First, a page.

A Bold New Venture In Cultural Fusion – The Australian Indian Orchestra

Think about Australia’s links with India and what comes to mind include a fierce rivalry in cricket, some common heritage through the Commonwealth of Nations, the slow infiltration of Indian food into everyday fare, and most recently, The Quad (Quadrilateral Security Dialogue), a strategic security collaboration to which Australia and India belong. In 2023, Indians became the largest group to migrate to Australia. Despite these connections, apart from popular hits like the movie Slumdog Millionaire and its theme music, the exposure to Indian musical culture, whether classical or popular, has been minimal.

Australian-born and of Indian parentage, the Nagaraj brothers, Sagar (26) and Suraj (20) are set to remedy this vacuum with their enterprise, the Australian Indian Orchestra (AIO). Formed just this year with Suraj as conductor and Sagar as concertmaster, the AIO will debut at the Verbrugghen Hall of the Sydney Conservatorium of Music in August. Sagar has performed with the Australian World Orchestra, The Australian and Sydney Youth Orchestras and The Metropolitan Orchestra and runs a busy teaching practice; Suraj is concertmaster of the Sydney Youth Orchestra and has arranged all the music for the entire orchestra.

The AIO’s inaugural concert, Sydney to Mumbai: A Symphonic Journey to Incredible India will feature some of the most popular Bollywood songs performed by a 60-piece symphony orchestra comprising emerging and established talents from the Sydney Conservatorium of Music and Sydney Youth Orchestras.

Speaking to SoundsLikeSydney, Sagar explains his vision of connecting Australians and Indians through music. “We don’t see Indians attending western classical shows that much although the food outlets and sport are well patronised. A musical collaboration has potential because the music of India and of Bollywood is very symphonic. This is a new facet to the relationship between the two countries which includes representation and diversity. The musicians are some of the nation’s best Indian and Australian musicians and they’re very versatile.”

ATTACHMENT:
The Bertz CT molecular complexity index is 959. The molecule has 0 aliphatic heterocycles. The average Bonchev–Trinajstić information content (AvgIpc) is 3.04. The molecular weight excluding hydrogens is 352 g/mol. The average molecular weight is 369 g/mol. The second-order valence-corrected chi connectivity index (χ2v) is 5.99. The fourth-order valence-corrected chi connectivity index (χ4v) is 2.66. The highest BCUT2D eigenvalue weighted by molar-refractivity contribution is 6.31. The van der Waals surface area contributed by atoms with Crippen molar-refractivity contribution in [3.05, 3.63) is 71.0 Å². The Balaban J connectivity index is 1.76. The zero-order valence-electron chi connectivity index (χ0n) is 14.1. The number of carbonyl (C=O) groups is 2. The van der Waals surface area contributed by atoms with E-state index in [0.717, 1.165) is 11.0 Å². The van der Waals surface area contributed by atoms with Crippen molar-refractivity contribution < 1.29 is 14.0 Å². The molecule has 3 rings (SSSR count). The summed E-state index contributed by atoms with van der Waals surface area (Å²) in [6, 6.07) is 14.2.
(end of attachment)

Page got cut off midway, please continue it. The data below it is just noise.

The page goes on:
Sagar Nagaraj began playing the violin aged 8, learning from a teacher in the Sydney suburb of Eastwood. “We were not musical family at all” he admits, “Violin lessons were a way for my parents to keep me busy and I went through my exam grades immersed in my two passions of violin and cricket. I went through to the Arts Unit Orchestra and then the Sydney Youth Orchestras which is where I really caught the bug for playing in ensembles. The opportunities were just fantastic, and culminated in performing with the Australian World Orchestra which was huge. We toured to India in 2018 with Maestro Zubin Mehta, playing in three cities.”

The spark for the AIO, says Sagar, came from a concert they presented in November 2022 in Sydney. Playing both Western and Indian music to an equally mixed audience, they discovered that by far the most popular piece was a medley of Indian film music, Indian String Sensations that Suraj transcribed for orchestra. “They are some of our favourite tunes from Hindi, Kannada and Tamil movies arranged for string orchestra. Now we’re amping it up and Suraj is arranging them for full symphonic forces” says Sagar.

“The popularity of that piece was a clear signal that we were on to something here which appealed not just to Indian people but to non-Indians as well. The audience and the musicians thought it was cool. It is very orchestral, and it has that Indian flavour to it using special techniques and instrumentation including the harp.  We mimic Indian musical techniques in the Western, upright, form of playing. Suraj in fact got violin lessons in the style from notable teachers H.K. Narasimhamurthy and Mysore Nagaraj. From these experiences, he wanted a bigger project to sink his teeth into and forming the AIO just ticked all the boxes. We thought it was our calling as second-generation Australian-Indians.”